Electronic structure of semiconductor-metal-semiconductor heterostructures

Electronic structure of semiconductor-metal-semiconductor heterostructures

Applied Surface Science56-58119921363-369 North-Holland "L al~d surface science Electronic structure of semiconductor-metal-semiconductor heterostru...

301KB Sizes 0 Downloads 40 Views

Applied Surface Science56-58119921363-369 North-Holland

"L al~d surface science

Electronic structure of semiconductor-metal-semiconductor heterostructures Pierre M a s r i Lahoratoire d'Et.de~ des Surfaces, hlterfaces e l C~mposauts IZA, u. CNRS D07870. Unicer~it~;de Mantpellier II Tethulques du Languedoc, Ca~e 08~. Place Et~gt~neIJalaillon, 34005 Manlpellicr Cedex 05, France

-

Scie/ttes et

Received 7 May 1991;acceple I for publicalion 31) May 1991

For tile first time. we pr:~nt in this arlicle a microscopic self-consistent Iheol3:of tile electronic structure of ~elniconducmrracial-semiconductor (SMSl heterostruclures. This is done within the framework of a tlght-binding approximation, We use a one-florid model and a siml~lifiedtwo-band model 1o describe metal and semiconductor bulk bands, respeelively. Resultsare given for a material-symmelrical and inlerface-asymmetrical SMS structure: this involves the same semicnndactors, but different interface polarities (anion- and callou-like interfaces), Tbese results include metal-like slateg (built-in metal band) and metal-induced semiconductor-like staLes.The relewmce I)f the charge neutrality condition to Ibis feature and to the determination of the p~sitinn nf the SMS Fermi levd is discussed. We also emphasize the confining role of interfaces, with respect to semiconducl(ir-like states, ',~ilhin the semiconductor gap.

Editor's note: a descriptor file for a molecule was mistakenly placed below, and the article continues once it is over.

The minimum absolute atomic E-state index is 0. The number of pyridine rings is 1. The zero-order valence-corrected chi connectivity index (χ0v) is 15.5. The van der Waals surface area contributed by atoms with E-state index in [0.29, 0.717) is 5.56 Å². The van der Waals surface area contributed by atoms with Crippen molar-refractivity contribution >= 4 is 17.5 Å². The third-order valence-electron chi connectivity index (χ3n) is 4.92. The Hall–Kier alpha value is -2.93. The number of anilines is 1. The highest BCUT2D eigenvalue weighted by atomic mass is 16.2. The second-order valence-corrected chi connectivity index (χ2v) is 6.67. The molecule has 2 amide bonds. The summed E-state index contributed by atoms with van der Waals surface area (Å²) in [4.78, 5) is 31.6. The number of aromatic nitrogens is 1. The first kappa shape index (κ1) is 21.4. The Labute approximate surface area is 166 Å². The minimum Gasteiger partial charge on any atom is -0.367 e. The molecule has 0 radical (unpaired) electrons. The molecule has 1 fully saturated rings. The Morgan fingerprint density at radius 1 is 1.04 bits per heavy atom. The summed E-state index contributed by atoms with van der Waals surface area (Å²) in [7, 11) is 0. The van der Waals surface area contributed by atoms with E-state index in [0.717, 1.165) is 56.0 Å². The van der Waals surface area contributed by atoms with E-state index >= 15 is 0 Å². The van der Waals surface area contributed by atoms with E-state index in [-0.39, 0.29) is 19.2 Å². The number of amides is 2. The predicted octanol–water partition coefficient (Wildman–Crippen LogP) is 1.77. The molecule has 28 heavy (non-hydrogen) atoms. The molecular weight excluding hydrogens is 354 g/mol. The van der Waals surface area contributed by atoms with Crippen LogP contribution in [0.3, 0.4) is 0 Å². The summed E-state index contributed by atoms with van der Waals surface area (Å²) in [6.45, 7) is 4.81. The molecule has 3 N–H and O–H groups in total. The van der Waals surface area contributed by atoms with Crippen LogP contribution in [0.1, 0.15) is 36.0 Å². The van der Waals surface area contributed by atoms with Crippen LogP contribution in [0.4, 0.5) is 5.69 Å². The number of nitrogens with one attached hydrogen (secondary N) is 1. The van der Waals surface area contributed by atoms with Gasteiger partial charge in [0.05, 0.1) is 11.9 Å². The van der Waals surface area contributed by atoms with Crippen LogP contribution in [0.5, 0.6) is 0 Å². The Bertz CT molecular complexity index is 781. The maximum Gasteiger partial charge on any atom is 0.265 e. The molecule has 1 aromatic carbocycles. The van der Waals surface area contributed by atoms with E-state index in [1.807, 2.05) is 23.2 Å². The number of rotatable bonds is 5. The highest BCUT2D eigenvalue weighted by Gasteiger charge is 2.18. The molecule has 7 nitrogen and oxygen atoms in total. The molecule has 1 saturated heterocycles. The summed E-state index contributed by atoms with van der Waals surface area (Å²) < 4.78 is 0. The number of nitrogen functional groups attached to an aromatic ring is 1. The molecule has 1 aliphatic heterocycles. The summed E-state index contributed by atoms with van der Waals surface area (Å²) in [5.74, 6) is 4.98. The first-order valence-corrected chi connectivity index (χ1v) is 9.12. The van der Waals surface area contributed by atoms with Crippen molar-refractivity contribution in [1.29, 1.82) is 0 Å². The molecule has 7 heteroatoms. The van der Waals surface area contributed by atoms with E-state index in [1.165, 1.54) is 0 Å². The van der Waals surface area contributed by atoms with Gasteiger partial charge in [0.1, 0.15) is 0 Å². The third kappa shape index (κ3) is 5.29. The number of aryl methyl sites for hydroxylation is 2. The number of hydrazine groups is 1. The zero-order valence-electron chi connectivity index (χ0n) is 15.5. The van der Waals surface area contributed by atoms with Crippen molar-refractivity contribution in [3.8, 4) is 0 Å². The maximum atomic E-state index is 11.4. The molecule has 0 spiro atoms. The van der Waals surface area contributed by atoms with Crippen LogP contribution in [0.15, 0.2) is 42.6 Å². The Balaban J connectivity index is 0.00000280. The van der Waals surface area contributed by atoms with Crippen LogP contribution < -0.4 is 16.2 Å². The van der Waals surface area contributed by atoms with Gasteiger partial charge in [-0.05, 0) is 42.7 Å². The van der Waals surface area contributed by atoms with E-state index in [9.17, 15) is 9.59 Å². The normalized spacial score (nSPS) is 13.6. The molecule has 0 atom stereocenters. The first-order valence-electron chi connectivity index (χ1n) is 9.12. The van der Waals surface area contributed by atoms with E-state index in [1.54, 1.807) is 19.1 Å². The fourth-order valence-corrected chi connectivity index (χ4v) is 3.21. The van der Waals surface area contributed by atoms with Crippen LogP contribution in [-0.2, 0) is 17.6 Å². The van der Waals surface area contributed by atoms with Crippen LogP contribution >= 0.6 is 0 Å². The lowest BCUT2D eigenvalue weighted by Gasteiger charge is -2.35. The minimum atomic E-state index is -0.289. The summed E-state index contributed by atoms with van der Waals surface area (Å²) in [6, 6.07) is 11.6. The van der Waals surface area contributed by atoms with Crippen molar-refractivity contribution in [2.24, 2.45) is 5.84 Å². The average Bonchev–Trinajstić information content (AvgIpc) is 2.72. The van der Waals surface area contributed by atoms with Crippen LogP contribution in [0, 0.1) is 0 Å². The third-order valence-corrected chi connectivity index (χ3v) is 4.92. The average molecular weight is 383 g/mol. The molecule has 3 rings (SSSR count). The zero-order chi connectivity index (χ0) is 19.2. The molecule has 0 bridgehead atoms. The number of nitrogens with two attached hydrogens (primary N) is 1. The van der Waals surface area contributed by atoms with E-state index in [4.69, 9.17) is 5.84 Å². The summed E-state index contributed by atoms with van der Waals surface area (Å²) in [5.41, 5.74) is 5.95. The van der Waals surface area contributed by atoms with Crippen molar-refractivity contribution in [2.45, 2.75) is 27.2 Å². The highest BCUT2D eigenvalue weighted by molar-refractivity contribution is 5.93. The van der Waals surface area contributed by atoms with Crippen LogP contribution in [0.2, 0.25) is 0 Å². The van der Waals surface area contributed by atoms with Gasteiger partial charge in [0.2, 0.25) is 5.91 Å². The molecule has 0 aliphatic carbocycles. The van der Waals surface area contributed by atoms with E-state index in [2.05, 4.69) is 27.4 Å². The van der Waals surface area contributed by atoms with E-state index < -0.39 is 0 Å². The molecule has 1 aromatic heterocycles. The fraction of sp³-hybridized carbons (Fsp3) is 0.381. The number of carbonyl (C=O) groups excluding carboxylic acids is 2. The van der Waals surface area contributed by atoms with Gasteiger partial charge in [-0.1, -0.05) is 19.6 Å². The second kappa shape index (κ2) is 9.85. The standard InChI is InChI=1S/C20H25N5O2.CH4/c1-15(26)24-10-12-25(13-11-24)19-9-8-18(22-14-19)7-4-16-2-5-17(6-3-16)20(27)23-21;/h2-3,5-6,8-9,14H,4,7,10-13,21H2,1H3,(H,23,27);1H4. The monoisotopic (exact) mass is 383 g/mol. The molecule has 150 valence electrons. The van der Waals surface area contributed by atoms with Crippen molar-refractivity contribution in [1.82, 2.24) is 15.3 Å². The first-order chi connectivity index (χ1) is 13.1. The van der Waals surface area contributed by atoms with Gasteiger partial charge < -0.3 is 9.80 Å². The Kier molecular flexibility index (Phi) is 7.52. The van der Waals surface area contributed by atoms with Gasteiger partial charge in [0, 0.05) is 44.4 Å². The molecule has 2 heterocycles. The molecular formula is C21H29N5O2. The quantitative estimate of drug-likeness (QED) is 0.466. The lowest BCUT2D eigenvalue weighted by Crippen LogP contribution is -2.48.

1. Introduction The increasing interest in semiconductormetal-semiconductor (SMS) structures is mainly due to their possible efficient utilization as transistors: three terminal devices as common metalbase transistor (MBT) or permeable-base transistor [1-4] (PBT) for integrated circuit (IC) technology. Progress in this field is now possible due to the development of crystal growth techniques as molecular beam epitaxy (MBE). The most studied structures involve Si and metal-silicide layers like $ i / N i S i 2 / S i and S i / C o S i J S L In this article, we present a self-consistent theory of the electronic structure of $ M 5 heterostructures by using the Green function method within the framework of tight-binding approximation. The system we consider is formed out of a metal layer, of thickness L. sandwiched between two identical semiconductors. However, a kind of asymmetry is introduced by considering that the interface atoms of the first semiconductor are anion-like while the interface atoms of the sec-

ond semiconductor arc cation-like. This different ionic character may be simulated by assuming that the two semi-infinite semiconductors are terminated in polar surfaces, respectively constituted of anions and cations. A relevant issue of this work is the discovery of an interesting feature related to Fermi level position.

2. Interaction model A detailed discussion of the model will be given elsewhere [5], 2.1. B u l k

(i) A one-band model is used to simulate the bulk electronic properties of the metal. When a nearest-neighbor interaction approximation is used (hopping integral y.), the electron dispersion relation is given by the following relationship [6] ( E n is the energy of the band center, k is the wave vector, of components kx, k r and k : , and a

0169-4332/92/$05.00© 1992 - ElsevierScience Publisher~ B,V All rights reserved

P. Masri / Eh,ctronh" strutlltr¢ of ~t'mitlmthwzor.-metM-~emicondt, lr~rhrzrrr~frt,'lures

36.1

is the lattice parameter): E2(k)

=

E ~ - 2 ~ [ c o s ( a k , ) + cos(ak~ )

+cos(uk~)],

(I)

(ill A two-band model is used to simulate the bulk electrorlie properties of semiennduetors. Tile bulk bands are then given by the following expression 171: & = ( e. + E,,)/2 _+

l( t:,,

- r:.,

y'/4 l/z

+643'7

I-I

eos'-(ak,,/2)

,

(2)